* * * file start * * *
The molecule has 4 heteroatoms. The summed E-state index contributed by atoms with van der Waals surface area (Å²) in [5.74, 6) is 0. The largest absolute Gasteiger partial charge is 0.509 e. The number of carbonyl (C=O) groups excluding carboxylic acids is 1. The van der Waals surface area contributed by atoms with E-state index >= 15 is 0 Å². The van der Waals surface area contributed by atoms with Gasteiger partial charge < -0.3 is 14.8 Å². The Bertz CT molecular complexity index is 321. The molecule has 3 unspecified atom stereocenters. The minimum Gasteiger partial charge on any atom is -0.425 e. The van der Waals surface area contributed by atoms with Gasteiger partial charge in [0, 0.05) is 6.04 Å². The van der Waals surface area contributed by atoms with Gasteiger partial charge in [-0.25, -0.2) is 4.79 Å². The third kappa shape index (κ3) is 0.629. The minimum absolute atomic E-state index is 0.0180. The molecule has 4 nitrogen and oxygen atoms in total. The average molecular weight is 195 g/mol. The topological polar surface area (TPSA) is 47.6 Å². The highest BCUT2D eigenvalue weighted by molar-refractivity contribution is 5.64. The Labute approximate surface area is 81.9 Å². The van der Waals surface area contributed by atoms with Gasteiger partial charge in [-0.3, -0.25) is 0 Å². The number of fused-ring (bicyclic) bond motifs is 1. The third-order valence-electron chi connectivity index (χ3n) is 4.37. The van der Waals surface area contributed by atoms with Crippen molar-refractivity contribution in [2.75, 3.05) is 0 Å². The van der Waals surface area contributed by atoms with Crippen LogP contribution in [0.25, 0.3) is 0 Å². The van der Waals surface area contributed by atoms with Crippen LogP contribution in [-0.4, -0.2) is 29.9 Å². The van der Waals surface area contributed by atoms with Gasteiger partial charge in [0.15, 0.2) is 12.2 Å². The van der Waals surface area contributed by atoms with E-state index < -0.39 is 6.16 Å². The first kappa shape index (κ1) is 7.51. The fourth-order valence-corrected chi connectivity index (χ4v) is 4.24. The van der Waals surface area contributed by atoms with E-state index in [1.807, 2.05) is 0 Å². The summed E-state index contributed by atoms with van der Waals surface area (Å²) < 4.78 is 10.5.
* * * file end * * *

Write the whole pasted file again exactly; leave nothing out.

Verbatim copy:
The molecule has 4 heteroatoms. The summed E-state index contributed by atoms with van der Waals surface area (Å²) in [5.74, 6) is 0. The largest absolute Gasteiger partial charge is 0.509 e. The number of carbonyl (C=O) groups excluding carboxylic acids is 1. The van der Waals surface area contributed by atoms with E-state index >= 15 is 0 Å². The van der Waals surface area contributed by atoms with Gasteiger partial charge < -0.3 is 14.8 Å². The Bertz CT molecular complexity index is 321. The molecule has 3 unspecified atom stereocenters. The minimum Gasteiger partial charge on any atom is -0.425 e. The van der Waals surface area contributed by atoms with Gasteiger partial charge in [0, 0.05) is 6.04 Å². The van der Waals surface area contributed by atoms with Gasteiger partial charge in [-0.25, -0.2) is 4.79 Å². The third kappa shape index (κ3) is 0.629. The minimum absolute atomic E-state index is 0.0180. The molecule has 4 nitrogen and oxygen atoms in total. The average molecular weight is 195 g/mol. The topological polar surface area (TPSA) is 47.6 Å². The highest BCUT2D eigenvalue weighted by molar-refractivity contribution is 5.64. The Labute approximate surface area is 81.9 Å². The van der Waals surface area contributed by atoms with Gasteiger partial charge in [-0.3, -0.25) is 0 Å². The number of fused-ring (bicyclic) bond motifs is 1. The third-order valence-electron chi connectivity index (χ3n) is 4.37. The van der Waals surface area contributed by atoms with Crippen molar-refractivity contribution in [2.75, 3.05) is 0 Å². The van der Waals surface area contributed by atoms with Crippen LogP contribution in [0.25, 0.3) is 0 Å². The van der Waals surface area contributed by atoms with Crippen LogP contribution in [-0.4, -0.2) is 29.9 Å². The van der Waals surface area contributed by atoms with Gasteiger partial charge in [0.15, 0.2) is 12.2 Å². The van der Waals surface area contributed by atoms with E-state index < -0.39 is 6.16 Å². The first kappa shape index (κ1) is 7.51. The fourth-order valence-corrected chi connectivity index (χ4v) is 4.24. The van der Waals surface area contributed by atoms with E-state index in [1.807, 2.05) is 0 Å². The summed E-state index contributed by atoms with van der Waals surface area (Å²) < 4.78 is 10.5.